Which makes this a doubly stupid move on Apple's part, IMHO: I actually like the idea of having a recemmendation engine that's aware of my total library, because the number of tunes I've purchased through iTMS is only the tiniest fraction of my music collection -- and Just For You therefore generates loads of skewed or irrelevant recommendations. I'd be willing to give iTMS a look at my library, as long as Apple gave me clear assurances that the information would be kept confidential; that any profile it generated would be kept separate from my personal info; that it wouldn't be sold; and that I'd be able to purge my profile if/when I wanted to, or if Apple's usage policy ever changed.

Unfortunately, this ministore thing is probably going to set back any efforts at getting people to share their libraries for use in what could be a really amazing music-referral resource (especially if Apple didn't confine recommendations to stuff it carries in the music store).

Cheers.

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Jim

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This IS different from "Just For You"
Authored by: Barney-15 on Jan 12, '06 05:50:08AM
Collecting information about my personal library on the sly

But it doesn't. It looks at what you are playing and offers something you might also like. I know it isn't comparing what I own to a database of what I've bought because it offers me the same album the song came from. As Robg said, Apple is not collecting information. Could they? Sure. Are they? No.

I think it is a great service, for me. When I get tired of it offering me stuff I already own, I guess I may turn it off. Perhaps they could collect data so that it only showed me what I don't own. Now that would be a service ;)

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Jim

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Not the first time
Authored by: Blah on Jan 13, '06 01:52:38PM
It all works the same way Amazon does. How many of you don't use Amazon?, because you don't want the company to try its best to make your browsing/buying experience easier. Isn't this what customer service is all about?!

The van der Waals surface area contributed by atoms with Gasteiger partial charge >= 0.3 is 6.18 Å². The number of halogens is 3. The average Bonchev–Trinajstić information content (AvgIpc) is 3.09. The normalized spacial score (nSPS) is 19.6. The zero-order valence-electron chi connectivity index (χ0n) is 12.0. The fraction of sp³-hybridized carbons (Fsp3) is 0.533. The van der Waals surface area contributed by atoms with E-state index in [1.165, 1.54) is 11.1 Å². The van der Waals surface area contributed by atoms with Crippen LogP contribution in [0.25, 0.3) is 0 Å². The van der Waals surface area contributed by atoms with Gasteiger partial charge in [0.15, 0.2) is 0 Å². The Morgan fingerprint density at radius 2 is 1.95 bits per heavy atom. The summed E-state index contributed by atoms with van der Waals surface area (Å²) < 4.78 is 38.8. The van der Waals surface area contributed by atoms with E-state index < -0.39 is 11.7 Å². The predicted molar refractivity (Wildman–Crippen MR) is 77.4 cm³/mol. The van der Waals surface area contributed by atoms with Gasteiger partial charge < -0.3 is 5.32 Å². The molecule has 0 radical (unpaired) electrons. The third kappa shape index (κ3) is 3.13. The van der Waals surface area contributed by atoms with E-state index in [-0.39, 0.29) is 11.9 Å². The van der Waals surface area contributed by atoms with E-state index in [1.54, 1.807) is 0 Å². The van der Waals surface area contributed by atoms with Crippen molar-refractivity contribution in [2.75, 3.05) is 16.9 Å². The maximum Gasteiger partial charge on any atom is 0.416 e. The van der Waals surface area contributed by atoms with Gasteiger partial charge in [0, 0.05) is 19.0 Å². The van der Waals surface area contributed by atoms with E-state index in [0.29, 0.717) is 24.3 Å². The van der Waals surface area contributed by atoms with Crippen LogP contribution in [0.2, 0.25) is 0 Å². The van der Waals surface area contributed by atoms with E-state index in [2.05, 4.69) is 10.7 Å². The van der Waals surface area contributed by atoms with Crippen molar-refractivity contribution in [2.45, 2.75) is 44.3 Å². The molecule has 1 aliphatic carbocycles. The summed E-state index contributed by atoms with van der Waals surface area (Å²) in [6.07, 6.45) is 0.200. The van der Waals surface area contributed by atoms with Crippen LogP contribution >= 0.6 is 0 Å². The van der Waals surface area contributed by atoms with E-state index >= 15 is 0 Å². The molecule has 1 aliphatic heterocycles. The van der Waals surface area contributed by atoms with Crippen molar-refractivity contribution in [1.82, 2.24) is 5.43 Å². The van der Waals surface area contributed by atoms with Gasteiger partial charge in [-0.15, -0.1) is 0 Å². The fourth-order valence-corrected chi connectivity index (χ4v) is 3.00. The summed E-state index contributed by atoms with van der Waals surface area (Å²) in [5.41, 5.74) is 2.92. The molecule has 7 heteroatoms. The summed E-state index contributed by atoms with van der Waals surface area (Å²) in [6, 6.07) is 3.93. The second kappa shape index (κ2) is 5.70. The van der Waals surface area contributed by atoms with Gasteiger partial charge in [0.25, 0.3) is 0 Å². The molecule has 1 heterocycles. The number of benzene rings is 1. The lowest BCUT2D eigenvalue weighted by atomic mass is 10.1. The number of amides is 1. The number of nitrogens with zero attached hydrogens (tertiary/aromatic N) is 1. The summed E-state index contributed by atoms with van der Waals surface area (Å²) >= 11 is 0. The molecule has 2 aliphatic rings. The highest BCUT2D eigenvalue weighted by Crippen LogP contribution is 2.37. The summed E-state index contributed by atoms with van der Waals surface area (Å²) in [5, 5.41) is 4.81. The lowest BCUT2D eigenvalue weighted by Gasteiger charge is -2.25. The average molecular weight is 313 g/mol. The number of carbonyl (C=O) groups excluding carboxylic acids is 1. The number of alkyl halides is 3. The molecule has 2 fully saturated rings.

Me.

I don't use Amazon at all because I find the harvesting and aggregation of customers' personal information completely vile. This is not specific to Amazon, but it was an easy reply to your question. Yes, I am in the minority, but as people become more mindful of the long-term ugly side to loss of privacy in the commercial world (and eventually government, don't fool yourself, they're not dumb. When enough information they want is accumulated, they will get it), things will change.

The problem is that once the information enters "the system", it's very difficult, sometimes impossible, to remove it. Now you're stuck.

Instead of the myopic view of what's in it for me today, you need to look at the curve and extrapolate. If people embrace commercial gathering and use of their personal information, it will continue to get worse. At least until the point people rebel. If it's not too late.

Think. At 37 you find some extremely important community issues and decide to run for public office. But wait, somewhere there is aggregated information from various sites about things you read or did or listened to 10 years ago. Guess what? It's not going to be a secret for long. Can you rebuff it? Pooh-pooh it as something you did when you were young? Perhaps. But do you want to risk it? There are a thousand scenarios of potential problems, and all of them will exist because people cared about the momentary gratification of having something thrown in front of their face that they might like better than an alternative.

I'm not saying the goal of any of these companies is evil - they just want to sell more products! But face it. You're falling into the marketing machine's ugly grasp when you kowtow to this stuff....

Okay, enough ramble-ranting. Hopefully at least someone gets the point.